But Punta Cana, on the very eastern edge of the Dominican Republic, is definitely not a poor man’s substitute for Barbados, or Richard Branson’s private island. Nope – this is the adventure capital of the Caribbean, and we’re here to rip it up!

Today’s Experience

The sun rises over the ocean in Punta Cana, Dominican Republic.

The sun rises over the ocean in Punta Cana, Dominican Republic. Photo by Dave Bezaire & Susi Havens-Bezaire, CC License.

Don’t worry – you won’t be expected to jump off a bridge (again) today. In fact, we’ve got a quiet drive from our hotel to the beautifully named Lemon Lagoon Bay.

Assuming a 4WD Dune Buggy fanging it off road could ever be considered quiet!

Little Dune Buggy is a song by POTUSA (Presidents of the USA) - and it seems appropriate for this photo!

Little Dune Buggy, in the Sand; Little blue dune buggy, in my hands! Photo by Raleigh Woman, CC License.

Yeee Haaaaa! It’s the only thing we can think to say as we finally get the hang of these controls, and open up the throttle.

Can you smell the sea air as it whistles through the open cabin of the dune buggy? Our destination is Laguna del Limon, to the north of the island. It’s an amazing, 90km journey – plenty of chances for everyone (who wants, and can handle a manual stick shift) to have a drive, and also loads of time to stop and explore the island – and the ocean that surrounds it!

Our first stop is Uvero Alto, a beach resort town. Wide sandy beaches fringed by palm trees – this is the tropical island lifestyle; we’ve arrived too late in the year to be bothered by Hurricanes, and early enough in the day to beat the ‘crowds’.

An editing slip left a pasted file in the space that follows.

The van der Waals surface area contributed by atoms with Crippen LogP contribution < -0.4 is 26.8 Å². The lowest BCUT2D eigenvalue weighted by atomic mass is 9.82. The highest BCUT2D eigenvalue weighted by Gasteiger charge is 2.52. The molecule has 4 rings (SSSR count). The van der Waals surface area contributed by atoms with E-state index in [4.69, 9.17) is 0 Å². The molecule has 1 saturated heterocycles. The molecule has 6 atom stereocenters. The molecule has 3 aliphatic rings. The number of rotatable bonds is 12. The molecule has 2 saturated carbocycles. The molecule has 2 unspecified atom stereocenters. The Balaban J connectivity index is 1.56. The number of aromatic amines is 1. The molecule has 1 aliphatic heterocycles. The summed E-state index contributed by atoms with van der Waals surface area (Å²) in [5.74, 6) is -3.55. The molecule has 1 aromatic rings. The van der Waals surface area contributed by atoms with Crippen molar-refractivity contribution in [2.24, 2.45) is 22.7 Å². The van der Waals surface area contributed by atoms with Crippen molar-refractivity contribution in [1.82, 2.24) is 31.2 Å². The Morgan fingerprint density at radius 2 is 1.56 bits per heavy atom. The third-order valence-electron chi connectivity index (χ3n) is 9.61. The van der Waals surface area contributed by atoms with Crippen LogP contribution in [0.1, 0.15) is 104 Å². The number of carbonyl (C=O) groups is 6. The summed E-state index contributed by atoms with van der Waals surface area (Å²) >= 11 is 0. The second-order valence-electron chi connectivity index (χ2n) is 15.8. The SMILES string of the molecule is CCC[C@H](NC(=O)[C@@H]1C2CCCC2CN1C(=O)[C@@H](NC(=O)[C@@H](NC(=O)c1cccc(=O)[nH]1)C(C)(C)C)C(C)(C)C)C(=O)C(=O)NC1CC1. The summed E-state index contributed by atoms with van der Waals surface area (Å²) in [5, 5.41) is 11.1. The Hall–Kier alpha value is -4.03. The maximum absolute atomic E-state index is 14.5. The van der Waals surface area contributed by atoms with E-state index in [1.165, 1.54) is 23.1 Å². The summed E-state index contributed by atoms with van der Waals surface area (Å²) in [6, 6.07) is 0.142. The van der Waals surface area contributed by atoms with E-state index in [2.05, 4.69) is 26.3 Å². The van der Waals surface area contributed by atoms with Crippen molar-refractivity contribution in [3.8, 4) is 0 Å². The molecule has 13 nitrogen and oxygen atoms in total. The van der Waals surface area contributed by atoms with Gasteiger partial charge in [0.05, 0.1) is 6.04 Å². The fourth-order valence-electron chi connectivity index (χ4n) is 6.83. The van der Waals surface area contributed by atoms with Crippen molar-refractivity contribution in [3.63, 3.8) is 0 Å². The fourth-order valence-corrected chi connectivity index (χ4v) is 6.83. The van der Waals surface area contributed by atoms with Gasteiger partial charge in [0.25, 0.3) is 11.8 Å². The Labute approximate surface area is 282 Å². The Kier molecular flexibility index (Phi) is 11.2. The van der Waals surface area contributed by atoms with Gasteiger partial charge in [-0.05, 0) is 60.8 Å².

The beach at Uvero Alto, Dominican Republic. Peaceful and not crowded, perfect for a beach holiday.

The beach at Uvero Alto, Dominican Republic. Photo by Jaime W, CC License.

That’s a sign of a good holiday destination, by the way. At the really crowded beaches on the French Riviera or the Caribbean, tourists are out before breakfast to claim their preferred spot. When you find a beach mid-morning that’s not full of towels, you know it’s unlikely to be full of people later in the day. If you’ve had enough of a buggy joyride for today, you can probably siesta on a sunbed here and we’ll collect you on the way home. But you’ll be missing out on…

…the inland experience, as we swing through Nissibon. There are workers in the fields (it is Monday, after all!), and most don’t even look up as we coast by. Crazy tourists in dune buggies are obviously a regular thing in the Dominican Republic!

Dune Buggy Tour, from Punta Cana to Laguna del Limon via Uvero Alto and Nissibon, Dominican Republic.

Dune Buggy Tour, from Punta Cana to Laguna del Limon, Dominican Republic. Photo by Rob Wiss, CC License.